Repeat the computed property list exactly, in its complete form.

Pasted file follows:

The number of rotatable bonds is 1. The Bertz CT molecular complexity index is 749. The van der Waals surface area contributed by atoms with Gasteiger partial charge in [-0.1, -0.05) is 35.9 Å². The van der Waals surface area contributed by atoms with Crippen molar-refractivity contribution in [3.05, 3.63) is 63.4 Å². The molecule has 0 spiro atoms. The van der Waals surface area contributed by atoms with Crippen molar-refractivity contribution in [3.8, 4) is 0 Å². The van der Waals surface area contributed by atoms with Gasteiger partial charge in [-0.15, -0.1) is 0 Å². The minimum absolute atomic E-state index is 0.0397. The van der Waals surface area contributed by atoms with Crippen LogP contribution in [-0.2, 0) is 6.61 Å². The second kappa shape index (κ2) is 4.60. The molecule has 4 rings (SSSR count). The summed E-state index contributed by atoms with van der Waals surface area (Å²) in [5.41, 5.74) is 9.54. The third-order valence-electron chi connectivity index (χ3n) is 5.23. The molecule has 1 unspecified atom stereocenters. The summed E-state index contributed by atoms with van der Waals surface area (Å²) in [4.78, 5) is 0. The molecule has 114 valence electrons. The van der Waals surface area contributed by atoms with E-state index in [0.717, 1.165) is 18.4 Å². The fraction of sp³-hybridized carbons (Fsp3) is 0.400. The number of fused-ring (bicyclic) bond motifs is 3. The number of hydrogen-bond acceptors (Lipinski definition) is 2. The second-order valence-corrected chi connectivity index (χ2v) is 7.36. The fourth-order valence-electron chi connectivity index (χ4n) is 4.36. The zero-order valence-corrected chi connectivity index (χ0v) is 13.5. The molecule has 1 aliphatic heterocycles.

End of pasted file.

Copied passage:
The number of rotatable bonds is 1. The Bertz CT molecular complexity index is 749. The van der Waals surface area contributed by atoms with Gasteiger partial charge in [-0.1, -0.05) is 35.9 Å². The van der Waals surface area contributed by atoms with Crippen molar-refractivity contribution in [3.05, 3.63) is 63.4 Å². The molecule has 0 spiro atoms. The van der Waals surface area contributed by atoms with Crippen molar-refractivity contribution in [3.8, 4) is 0 Å². The van der Waals surface area contributed by atoms with Gasteiger partial charge in [-0.15, -0.1) is 0 Å². The minimum absolute atomic E-state index is 0.0397. The van der Waals surface area contributed by atoms with Crippen LogP contribution in [-0.2, 0) is 6.61 Å². The second kappa shape index (κ2) is 4.60. The molecule has 4 rings (SSSR count). The summed E-state index contributed by atoms with van der Waals surface area (Å²) in [5.41, 5.74) is 9.54. The third-order valence-electron chi connectivity index (χ3n) is 5.23. The molecule has 1 unspecified atom stereocenters. The summed E-state index contributed by atoms with van der Waals surface area (Å²) in [4.78, 5) is 0. The molecule has 114 valence electrons. The van der Waals surface area contributed by atoms with E-state index in [0.717, 1.165) is 18.4 Å². The fraction of sp³-hybridized carbons (Fsp3) is 0.400. The number of fused-ring (bicyclic) bond motifs is 3. The number of hydrogen-bond acceptors (Lipinski definition) is 2. The second-order valence-corrected chi connectivity index (χ2v) is 7.36. The fourth-order valence-electron chi connectivity index (χ4n) is 4.36. The zero-order valence-corrected chi connectivity index (χ0v) is 13.5. The molecule has 1 aliphatic heterocycles.